LCPS parents file lawsuit against school board over equity programs

Virginia

LOUDOUN COUNTY, Va. (WDVM) — A group of Loudoun County Public School (LCPS) parents filed a federal lawsuit on Wednesday against the LCPS school board, claiming it is allegedly violating student’s right to free speech.

The lawsuit claims the school board and administrators have implemented controversial and what they’re calling radical political theory into school curriculums, most recently through a new program known as the Student Equity Ambassador Program.

WDVM spoke to Daniel Suhr, a senior attorney at the Liberty Justice Center, to learn more about the program that allows students to report incidents of racist behavior among students.

“This is a special opportunity that the school district is creating and they’re only allowing certain students in, and the way you get in, is either you check a particular racial box or you promise to advocate for a particular viewpoint that the school district likes,” explained Suhr.

Suhr said students can be anonymously reported and investigated, taking students’ right to free speech away.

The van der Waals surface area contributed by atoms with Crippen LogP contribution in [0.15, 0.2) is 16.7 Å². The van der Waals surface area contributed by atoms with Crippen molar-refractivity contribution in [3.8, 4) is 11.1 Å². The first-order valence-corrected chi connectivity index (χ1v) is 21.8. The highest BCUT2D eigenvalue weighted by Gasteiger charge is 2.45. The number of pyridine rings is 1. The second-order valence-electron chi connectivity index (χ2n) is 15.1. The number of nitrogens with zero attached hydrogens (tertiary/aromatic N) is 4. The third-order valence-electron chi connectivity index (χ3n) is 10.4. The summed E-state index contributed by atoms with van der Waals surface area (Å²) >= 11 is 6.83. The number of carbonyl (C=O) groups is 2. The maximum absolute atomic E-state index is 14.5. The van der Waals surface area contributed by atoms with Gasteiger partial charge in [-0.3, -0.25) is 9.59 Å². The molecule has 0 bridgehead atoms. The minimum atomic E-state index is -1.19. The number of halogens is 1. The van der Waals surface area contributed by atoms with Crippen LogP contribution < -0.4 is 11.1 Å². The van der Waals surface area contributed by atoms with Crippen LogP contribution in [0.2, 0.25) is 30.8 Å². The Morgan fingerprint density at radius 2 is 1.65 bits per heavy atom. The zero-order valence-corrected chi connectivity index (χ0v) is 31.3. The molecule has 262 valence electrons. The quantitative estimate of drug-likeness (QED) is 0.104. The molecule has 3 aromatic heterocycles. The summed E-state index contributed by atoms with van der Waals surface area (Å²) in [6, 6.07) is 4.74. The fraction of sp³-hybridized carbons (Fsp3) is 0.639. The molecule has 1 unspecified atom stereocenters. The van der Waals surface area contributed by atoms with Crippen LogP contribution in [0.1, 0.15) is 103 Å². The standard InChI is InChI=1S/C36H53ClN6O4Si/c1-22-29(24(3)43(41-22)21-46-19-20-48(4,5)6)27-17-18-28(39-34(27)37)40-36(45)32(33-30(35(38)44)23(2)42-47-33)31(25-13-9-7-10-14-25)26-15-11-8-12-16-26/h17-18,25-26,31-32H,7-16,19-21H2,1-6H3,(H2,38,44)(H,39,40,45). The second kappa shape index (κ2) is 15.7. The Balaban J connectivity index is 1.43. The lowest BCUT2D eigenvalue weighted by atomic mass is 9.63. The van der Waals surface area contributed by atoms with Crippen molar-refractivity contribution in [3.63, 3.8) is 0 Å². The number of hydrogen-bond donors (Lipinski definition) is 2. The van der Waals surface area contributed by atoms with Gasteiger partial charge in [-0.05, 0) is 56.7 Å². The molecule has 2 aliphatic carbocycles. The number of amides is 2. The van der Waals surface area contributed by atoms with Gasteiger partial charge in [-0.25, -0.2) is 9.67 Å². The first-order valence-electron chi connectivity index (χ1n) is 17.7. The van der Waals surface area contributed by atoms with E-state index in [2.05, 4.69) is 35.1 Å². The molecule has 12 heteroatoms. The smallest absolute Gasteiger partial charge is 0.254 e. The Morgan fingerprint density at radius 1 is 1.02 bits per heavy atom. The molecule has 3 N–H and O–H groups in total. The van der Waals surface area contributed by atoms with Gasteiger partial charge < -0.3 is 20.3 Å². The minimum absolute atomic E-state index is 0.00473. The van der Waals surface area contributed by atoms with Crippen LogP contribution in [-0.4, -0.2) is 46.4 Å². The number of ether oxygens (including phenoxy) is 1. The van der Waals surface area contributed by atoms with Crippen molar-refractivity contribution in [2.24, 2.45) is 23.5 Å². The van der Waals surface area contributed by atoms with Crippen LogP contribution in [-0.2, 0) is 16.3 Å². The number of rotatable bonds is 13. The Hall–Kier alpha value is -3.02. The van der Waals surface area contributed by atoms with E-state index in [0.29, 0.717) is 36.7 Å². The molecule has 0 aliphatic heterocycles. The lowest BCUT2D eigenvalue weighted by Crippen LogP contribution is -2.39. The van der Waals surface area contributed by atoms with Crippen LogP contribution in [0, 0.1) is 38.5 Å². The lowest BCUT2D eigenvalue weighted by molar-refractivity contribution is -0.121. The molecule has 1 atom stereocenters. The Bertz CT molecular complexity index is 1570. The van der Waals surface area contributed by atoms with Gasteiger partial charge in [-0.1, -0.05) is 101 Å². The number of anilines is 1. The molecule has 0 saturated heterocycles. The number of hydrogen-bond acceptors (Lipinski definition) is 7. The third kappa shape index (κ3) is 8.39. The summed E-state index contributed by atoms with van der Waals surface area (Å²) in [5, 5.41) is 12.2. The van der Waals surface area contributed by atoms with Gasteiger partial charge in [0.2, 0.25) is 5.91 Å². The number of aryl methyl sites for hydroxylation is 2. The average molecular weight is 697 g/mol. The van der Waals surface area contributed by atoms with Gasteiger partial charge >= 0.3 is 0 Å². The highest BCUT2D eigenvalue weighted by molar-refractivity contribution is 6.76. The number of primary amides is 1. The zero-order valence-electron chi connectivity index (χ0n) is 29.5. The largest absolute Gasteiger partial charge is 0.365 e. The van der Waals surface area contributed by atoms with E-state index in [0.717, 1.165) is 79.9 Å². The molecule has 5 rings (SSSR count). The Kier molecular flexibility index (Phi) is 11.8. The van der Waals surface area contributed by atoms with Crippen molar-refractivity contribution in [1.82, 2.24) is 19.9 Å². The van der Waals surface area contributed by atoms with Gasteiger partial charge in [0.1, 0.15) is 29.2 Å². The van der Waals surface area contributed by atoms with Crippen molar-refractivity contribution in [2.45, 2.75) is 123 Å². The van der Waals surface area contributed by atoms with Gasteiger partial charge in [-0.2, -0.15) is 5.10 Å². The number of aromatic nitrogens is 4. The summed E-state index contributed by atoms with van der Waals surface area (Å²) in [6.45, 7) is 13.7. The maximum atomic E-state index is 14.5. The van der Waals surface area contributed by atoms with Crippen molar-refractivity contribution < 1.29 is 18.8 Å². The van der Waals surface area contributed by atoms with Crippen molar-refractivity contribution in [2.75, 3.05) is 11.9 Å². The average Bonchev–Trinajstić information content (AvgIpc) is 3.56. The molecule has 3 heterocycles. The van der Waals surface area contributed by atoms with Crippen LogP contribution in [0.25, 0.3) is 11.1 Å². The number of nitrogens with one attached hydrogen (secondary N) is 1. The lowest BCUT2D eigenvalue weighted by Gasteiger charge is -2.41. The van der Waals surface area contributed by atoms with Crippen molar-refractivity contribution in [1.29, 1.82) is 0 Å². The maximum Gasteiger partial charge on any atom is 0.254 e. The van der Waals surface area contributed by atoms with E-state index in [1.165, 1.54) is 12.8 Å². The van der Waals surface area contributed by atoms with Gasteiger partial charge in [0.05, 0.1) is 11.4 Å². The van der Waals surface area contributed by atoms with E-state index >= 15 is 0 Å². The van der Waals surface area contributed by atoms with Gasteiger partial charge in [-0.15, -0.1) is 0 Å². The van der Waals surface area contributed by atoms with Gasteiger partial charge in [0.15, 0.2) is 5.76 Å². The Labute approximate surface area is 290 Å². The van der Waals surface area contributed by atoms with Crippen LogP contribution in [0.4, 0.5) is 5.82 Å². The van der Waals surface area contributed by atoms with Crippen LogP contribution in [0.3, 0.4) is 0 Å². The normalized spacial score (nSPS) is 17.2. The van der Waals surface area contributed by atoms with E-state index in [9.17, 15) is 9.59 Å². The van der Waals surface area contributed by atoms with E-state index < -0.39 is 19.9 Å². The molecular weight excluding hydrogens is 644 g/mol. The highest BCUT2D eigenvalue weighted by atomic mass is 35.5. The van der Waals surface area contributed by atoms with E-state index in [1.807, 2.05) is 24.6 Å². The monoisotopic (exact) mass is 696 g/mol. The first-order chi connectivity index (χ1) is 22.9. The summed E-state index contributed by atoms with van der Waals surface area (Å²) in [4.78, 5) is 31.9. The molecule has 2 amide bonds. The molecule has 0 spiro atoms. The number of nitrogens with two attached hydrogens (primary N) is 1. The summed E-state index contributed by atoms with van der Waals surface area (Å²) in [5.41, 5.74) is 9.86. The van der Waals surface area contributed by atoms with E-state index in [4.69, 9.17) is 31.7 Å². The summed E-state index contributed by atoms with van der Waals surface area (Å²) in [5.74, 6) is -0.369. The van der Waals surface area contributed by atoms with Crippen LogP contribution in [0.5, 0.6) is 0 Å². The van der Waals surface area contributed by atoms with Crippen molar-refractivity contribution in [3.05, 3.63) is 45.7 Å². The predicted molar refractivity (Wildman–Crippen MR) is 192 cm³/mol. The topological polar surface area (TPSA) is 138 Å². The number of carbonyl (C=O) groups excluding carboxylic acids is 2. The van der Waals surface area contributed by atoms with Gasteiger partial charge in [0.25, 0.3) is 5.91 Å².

“The problem with Loudoun County’s policy is that they are targeting and investigating students based on their speech with their classmates and peers, not only in the school context but outside the school context like on social media,” said Suhr.

The parent of an LCPS high school student, Patti Hidalgo Menders, said several parents asked the school board for transparency and clarification in the form of a town hall, but when they didn’t follow through with the request, the group of parents moved forward with the lawsuit.  

“We’re taking it to another level, you know, we’re getting their attention with this lawsuit,” stated Menders.

Menders said it’s not the kids who have issues with racist behavior in schools; “it’s the adults implementing this indoctrination to look for it, so it’s really pushed by the administration.”

Suhr said this new system shuts down student speech and does not encourage critical thinking in the school environment.

“We want our schools to be places of open dialogue, a marketplace of ideas, where students engage in critical thinking and respectful conversation,” said Suhr.

WDVM reached out to the school for a comment on the announcement of the lawsuit and did not get a response.

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